Eight Tips for Saving Money
One of the keys to long-term growth in this business is learning how to save money one dollar at a time. This is a challenging for many reasons, but the most important relate to energy and attention. Managers have to be energetic and vigilant. They may know how to save money, but having the perseverance to lead a cost-saving organization – even at the end of long shifts and days, month after month – is a major challenge in this business.
It is very common for operators to implement cost-saving measures that peter out over time. The anecdote for waning attention is to demand perseverance while implementing multiple cost-savers at once. Benchmark progress on a weekly basis and know what cost savings look like – both on the bottom line and around the building.
Saving money in this business is about cutting one dollar at a time here and there. This is very hard to accomplish but it’s a sign of a winning restaurant. Here are a few tips to help guide a management team.
The single most important standard is to monitor portions. This can be done in many ways, including using measurement tools like scoopers and jiggers, and having Kitchen and Front-of-the-house managers always on hand. But real cost savings is the product of an organizational culture that starts at the top.
Pinpoint specific costs that get out of hand quickly and stay on top of them. One that plagues many restaurants is bread and butter, which is difficult to portion out and which servers often control. If your bread-and-butter service is bleeding dollars, make it an organizational priority and watch what happens.
Throw Away Nothing
This is a rule that should be implemented at every restaurant. The real impact of this rule is to challenge employees to find a way to be resourceful and stay on top of expiration dates. Inventory should be rotated so that the oldest is used first. A manager or trusted employee should know the walk-in refrigerator like the back of his hand, and know what is about to expire.
There should be a public inquiry anytime food is tossed. This is a major challenge in a larger restaurant, and errors will certainly happen. But there is no excuse for tossing food in a smaller restaurant. This commitment should be made today in any kitchen that hasn’t already done so.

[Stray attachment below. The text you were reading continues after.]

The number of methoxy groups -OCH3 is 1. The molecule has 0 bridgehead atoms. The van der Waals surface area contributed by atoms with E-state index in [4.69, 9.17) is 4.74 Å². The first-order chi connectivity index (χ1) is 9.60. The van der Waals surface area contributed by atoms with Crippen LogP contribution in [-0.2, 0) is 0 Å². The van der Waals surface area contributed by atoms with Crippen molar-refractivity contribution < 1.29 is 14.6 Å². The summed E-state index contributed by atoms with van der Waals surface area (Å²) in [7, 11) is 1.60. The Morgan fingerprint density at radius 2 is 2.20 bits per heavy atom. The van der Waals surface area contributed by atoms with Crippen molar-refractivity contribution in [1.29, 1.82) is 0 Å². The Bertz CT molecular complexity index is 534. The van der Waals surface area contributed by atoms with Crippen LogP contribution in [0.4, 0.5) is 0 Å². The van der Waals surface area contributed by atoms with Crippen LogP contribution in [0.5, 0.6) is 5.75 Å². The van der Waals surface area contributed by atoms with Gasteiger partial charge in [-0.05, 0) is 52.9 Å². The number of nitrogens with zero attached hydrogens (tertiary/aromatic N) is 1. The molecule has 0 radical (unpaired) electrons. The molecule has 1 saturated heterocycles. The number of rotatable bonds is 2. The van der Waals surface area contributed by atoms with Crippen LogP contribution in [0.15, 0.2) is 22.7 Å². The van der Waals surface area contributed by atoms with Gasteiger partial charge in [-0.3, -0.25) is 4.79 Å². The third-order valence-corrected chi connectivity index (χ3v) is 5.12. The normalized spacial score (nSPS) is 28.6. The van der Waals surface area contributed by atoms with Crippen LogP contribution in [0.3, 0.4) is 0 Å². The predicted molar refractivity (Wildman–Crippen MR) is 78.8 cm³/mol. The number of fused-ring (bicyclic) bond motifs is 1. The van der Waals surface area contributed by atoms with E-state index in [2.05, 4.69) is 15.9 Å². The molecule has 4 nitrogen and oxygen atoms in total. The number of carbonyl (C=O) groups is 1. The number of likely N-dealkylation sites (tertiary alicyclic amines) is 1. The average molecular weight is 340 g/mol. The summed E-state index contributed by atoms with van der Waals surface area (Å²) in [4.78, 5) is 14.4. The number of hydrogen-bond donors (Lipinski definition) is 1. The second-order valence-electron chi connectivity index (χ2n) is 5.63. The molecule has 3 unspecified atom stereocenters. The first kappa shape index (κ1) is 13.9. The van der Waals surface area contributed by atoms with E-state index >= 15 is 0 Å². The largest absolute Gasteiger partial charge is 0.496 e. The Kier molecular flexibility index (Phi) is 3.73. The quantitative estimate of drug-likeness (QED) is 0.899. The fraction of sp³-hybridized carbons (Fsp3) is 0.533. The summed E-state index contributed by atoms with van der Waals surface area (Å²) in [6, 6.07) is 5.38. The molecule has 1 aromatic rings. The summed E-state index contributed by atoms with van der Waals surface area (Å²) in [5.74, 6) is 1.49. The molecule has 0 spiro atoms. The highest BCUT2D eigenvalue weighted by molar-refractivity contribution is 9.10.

Partner with Repair Specialists
Creating partnerships is a very helpful tool in a small business environment. In many cases, small repair and maintenance companies will lower costs for long-term commitments. Managers should look for personal relationships and even solicit the help of employees when it comes to repairs.
Pay with Gift Cards
It’s always good to ask if vendors or partners will accept store credit as payment. Many will, especially for smaller invoices or long-term agreements. Items like online marketing, table flowers, or specialized desserts can often be paid for with trade arrangements, especially gift cards that are honored during lunch or dinner.
It is a habit of most managers to remain loyal to two or three vendors. There are many reasons for this, including the value of time and long-term vendor relationships. But shopping around occasionally can yield lower costs. This might seem negligible in a given week, but can quickly add up over time.
This tip seems obvious in theory but is too often neglected in practice. Shift managers may not see the value of cutting labor during slow shifts or may prefer to play it safe. But labor costs should be monitored, especially in a slower, smaller restaurant where cost percentages add up quickly.
The front- and back-of-the-house schedules should be the product of active forecasts that consider past sales and existing reservations. Too many scheduling managers neglect forecasts or simply copy/past a schedule from week to week. Low labor costs start with a schedule that closely follows anticipated revenues to determine staffing needs.
Make them Good Hours
It’s a fact of life that restaurant managers work long. This can create some tired bodies, especially at the end of a long week or during the holiday season. But it takes energetic, vigilant managers to cut costs. For this reason, a manager’s hours should be good hours. A strong case can be made for limiting manager hours enough to be sure that every manager is energetic throughout a shift.
This can create a bit of a paradox, especially when it takes more managers (and higher labor costs as a result) to do so. Managers should be fresh and ready to go, and there are times when adding a little labor to make sure this happens is a good idea.